Craft Emergency Relief Fund  (CERF+) – CERF+ is committed to supporting the careers of craft artists throughout the United States. Through business and career-strengthening programs, emergency relief support, advocacy and research, CERF+ helps professional craft artists strengthen and sustain their careers so that they can thrive and, thus, contribute to the quality of life in our communities.

Grantmakers in the Arts  (GIA) – Provides leadership and service to advance the use of philanthropic resources on behalf of arts and culture. GIA is the only national association of private and public funders making grants to artists and arts organizations in America.

Metro Nashville Arts Commission (MNAC) – Serves arts organizations, individual artists, and the general public as a facilitator, technical assistance provider and partner-collaborator with other arts groups. Artist registry available, workshops on arts-related issues, grant programs, public art programs and artist resources.

Mid-South Sculpture Alliance (MSA) – A non-profit organization formed in 2006 to advance the creation, awareness and understanding of sculpture in our communities. MSA is only the second affiliate of the International Sculpture Center (ISC) and serves Kentucky, Tennessee, Alabama and Georgia. Its membership is open to anyone anywhere with an interest in and commitment to the field of sculpture, including sculptors, art educators, patrons, collectors, galleries, suppliers, architects, developers, journalist, critics, historians, curators and museums.

Nashville Chamber of Commerce – The Chamber is a nonprofit organization dedicated to facilitating community leadership to create economic prosperity. Employment resources, Internship listings and job boards are available online.

National Arts and Disability Center (NADC) – Promotes the full inclusion of audiences and artist with disabilities into all facets of the arts community. Resource directories, list serv, funding, call for entries and networking opportunities.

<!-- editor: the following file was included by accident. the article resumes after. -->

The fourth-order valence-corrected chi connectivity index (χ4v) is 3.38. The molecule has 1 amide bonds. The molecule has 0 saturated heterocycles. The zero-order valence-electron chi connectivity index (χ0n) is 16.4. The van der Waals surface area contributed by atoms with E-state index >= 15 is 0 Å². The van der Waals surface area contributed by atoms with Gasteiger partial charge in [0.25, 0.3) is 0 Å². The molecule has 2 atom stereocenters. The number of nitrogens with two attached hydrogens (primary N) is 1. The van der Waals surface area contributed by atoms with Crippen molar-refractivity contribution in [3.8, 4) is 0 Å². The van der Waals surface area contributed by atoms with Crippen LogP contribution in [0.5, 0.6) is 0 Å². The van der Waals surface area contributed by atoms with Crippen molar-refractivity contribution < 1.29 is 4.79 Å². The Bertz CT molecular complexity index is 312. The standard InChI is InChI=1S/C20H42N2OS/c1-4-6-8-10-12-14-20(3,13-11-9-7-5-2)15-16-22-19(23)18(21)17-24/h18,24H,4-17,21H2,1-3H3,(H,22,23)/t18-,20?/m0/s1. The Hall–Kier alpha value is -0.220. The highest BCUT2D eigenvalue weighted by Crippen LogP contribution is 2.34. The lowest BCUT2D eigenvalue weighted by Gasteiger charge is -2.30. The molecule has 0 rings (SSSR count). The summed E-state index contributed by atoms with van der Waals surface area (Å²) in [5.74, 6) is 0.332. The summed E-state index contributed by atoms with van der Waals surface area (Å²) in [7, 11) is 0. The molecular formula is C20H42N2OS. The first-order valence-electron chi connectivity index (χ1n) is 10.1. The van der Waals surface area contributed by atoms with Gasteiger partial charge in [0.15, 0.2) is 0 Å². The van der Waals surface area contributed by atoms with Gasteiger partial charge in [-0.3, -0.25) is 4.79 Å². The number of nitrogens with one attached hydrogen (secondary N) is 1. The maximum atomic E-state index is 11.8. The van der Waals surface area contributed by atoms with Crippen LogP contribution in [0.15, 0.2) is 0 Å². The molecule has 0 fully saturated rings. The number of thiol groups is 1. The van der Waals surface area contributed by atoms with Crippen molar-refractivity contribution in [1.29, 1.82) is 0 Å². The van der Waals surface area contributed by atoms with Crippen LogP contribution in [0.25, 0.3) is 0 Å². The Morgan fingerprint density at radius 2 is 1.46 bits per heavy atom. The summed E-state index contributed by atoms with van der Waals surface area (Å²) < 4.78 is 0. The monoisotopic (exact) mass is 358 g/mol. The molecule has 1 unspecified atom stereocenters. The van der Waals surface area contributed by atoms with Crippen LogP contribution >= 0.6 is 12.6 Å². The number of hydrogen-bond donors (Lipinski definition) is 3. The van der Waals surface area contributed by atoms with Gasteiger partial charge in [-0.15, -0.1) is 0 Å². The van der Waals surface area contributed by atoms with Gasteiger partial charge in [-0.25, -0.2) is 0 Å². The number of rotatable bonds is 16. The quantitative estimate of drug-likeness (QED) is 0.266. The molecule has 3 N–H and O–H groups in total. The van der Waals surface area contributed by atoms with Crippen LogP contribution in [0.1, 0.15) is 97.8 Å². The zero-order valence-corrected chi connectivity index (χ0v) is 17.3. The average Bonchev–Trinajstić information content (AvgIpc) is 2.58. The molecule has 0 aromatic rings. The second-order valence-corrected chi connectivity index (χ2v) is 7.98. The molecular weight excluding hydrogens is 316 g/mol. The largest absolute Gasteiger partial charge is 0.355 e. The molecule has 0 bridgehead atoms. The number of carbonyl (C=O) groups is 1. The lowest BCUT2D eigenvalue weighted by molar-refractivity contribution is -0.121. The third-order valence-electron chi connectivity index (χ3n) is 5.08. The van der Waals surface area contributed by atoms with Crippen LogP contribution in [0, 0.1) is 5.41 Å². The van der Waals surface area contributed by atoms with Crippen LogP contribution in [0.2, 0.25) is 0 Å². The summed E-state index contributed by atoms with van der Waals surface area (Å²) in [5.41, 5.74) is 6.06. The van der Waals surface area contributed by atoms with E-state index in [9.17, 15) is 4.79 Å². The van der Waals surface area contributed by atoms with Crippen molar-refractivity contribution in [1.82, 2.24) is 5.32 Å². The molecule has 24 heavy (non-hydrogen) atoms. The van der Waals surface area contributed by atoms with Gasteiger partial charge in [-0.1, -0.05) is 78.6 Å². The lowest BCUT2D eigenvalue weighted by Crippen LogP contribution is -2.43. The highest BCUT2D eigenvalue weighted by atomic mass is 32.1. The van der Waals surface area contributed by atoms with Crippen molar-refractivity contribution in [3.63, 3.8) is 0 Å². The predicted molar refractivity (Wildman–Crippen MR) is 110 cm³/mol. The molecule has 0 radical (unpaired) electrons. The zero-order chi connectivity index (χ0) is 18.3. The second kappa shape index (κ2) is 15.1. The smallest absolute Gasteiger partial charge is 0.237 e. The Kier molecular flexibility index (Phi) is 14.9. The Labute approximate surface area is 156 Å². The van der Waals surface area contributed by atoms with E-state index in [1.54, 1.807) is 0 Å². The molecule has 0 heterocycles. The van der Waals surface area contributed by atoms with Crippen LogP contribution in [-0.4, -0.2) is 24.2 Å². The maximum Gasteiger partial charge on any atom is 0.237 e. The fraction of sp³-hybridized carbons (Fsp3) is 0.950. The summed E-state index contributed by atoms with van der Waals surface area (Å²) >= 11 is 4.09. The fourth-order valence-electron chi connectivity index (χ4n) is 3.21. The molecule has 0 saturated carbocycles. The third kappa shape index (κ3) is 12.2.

New York Foundation for the Arts (NYFA) – The most extensive directory of awards, services and publications for artists. National listing for jobs in the arts.

National Endowment for the Arts (NEA) – An independent federal agency supporting artists and arts organizations.

Tennessee Arts Commission (TAC) – State agency that funds and supports quality arts experiences for the citizens of Tennessee.

Tennesseans For the Arts  (TFTA) – Supports the work of the Tennessee Arts Commission as it promotes and supports artists and arts organizations in every city and county within the state.

Volunteer Lawyers and Professionals for the Arts (VLPA) – A non-profit organization that provides free legal assistance and education to low-income artists of all disciplines and emerging non-profit arts organizations located in the greater Nashville area.

Southern Arts Federation (SAF) – Supports and promotes arts in the South.

Volunteer Lawyers for the Arts (VLA) – National directory of Lawyers for the Arts.

Alumni News

Posted on: January 2nd, 2014 by Steve Wilkison

Coming soon

Watkins Alumni

The Art Scene

Posted on: January 2nd, 2014 by Steve Wilkison
The Frist Center for the Visual Arts

The Frist Center, Downtown

The Frist Center for the Visual Arts, located in downtown Nashville, makes art interesting for everyone with exhibits from around the world, an interactive gallery and educational programs. The Parthenon, the center of the art and architecture in Nashville, focuses on a permanent collection of 19th and 20th century American artists and leading traveling exhibits. Cheekwood Botanical Garden and Fine Arts Center features a Japanese garden, regional flower gardens and a remarkable outdoor sculpture trail, as well as a contemporary gallery featuring the best of local, national, and international artists.

Art galleries thrive in Nashville’s creative setting and serve as an accessible venue for Watkins’ faculty and students to exhibit their work. Some of the local favorites include Tinney Contemporary, Coop, Twist Gallery, Cumberland Gallery, Rymer, The Arts Company and Zeitgeist. Every month, downtown Nashville comes to life with more than 1,000 visitors who participate in the First Saturday Art Crawl, an event that features exhibits and receptions at multiple local galleries.

On the performing arts scene, the Tennessee Performing Arts Center houses three stages which are booked nearly every day of the year with Broadway touring companies and local performing arts groups including the Nashville Opera and Nashville Ballet companies. The Schermerhorn Symphony Center opened in 2006 as the state-of-the-art home of the Nashville Symphony. Nashville also features multiple music venues presenting all kinds of sounds, from new artist showcases to top-level tours.


Nashville by the Numbers